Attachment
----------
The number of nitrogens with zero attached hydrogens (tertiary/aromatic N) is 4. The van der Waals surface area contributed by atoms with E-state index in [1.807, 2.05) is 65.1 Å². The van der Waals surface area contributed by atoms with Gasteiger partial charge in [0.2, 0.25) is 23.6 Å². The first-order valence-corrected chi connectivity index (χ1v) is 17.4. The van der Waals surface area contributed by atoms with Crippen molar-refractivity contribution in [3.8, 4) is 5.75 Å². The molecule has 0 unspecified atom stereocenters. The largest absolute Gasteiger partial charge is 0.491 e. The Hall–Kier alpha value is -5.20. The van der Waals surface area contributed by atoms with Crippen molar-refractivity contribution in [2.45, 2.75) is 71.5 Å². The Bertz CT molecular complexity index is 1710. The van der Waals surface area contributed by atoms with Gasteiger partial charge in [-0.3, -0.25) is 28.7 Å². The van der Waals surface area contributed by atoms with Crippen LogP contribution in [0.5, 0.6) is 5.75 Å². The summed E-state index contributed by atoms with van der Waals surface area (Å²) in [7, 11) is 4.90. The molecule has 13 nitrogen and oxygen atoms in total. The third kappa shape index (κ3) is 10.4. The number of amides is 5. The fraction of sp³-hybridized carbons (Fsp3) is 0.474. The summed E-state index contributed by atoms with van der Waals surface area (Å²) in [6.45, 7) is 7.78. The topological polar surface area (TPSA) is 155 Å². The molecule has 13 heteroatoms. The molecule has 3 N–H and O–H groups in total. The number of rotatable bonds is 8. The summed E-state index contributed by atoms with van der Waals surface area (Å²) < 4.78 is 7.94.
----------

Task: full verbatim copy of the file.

The number of nitrogens with zero attached hydrogens (tertiary/aromatic N) is 4. The van der Waals surface area contributed by atoms with E-state index in [1.807, 2.05) is 65.1 Å². The van der Waals surface area contributed by atoms with Gasteiger partial charge in [0.2, 0.25) is 23.6 Å². The first-order valence-corrected chi connectivity index (χ1v) is 17.4. The van der Waals surface area contributed by atoms with Crippen molar-refractivity contribution in [3.8, 4) is 5.75 Å². The molecule has 0 unspecified atom stereocenters. The largest absolute Gasteiger partial charge is 0.491 e. The Hall–Kier alpha value is -5.20. The van der Waals surface area contributed by atoms with Crippen molar-refractivity contribution in [2.45, 2.75) is 71.5 Å². The Bertz CT molecular complexity index is 1710. The van der Waals surface area contributed by atoms with Gasteiger partial charge in [-0.3, -0.25) is 28.7 Å². The van der Waals surface area contributed by atoms with Crippen LogP contribution in [0.5, 0.6) is 5.75 Å². The summed E-state index contributed by atoms with van der Waals surface area (Å²) in [7, 11) is 4.90. The molecule has 13 nitrogen and oxygen atoms in total. The third kappa shape index (κ3) is 10.4. The number of amides is 5. The fraction of sp³-hybridized carbons (Fsp3) is 0.474. The summed E-state index contributed by atoms with van der Waals surface area (Å²) in [6.45, 7) is 7.78. The topological polar surface area (TPSA) is 155 Å². The molecule has 13 heteroatoms. The molecule has 3 N–H and O–H groups in total. The number of rotatable bonds is 8. The summed E-state index contributed by atoms with van der Waals surface area (Å²) < 4.78 is 7.94.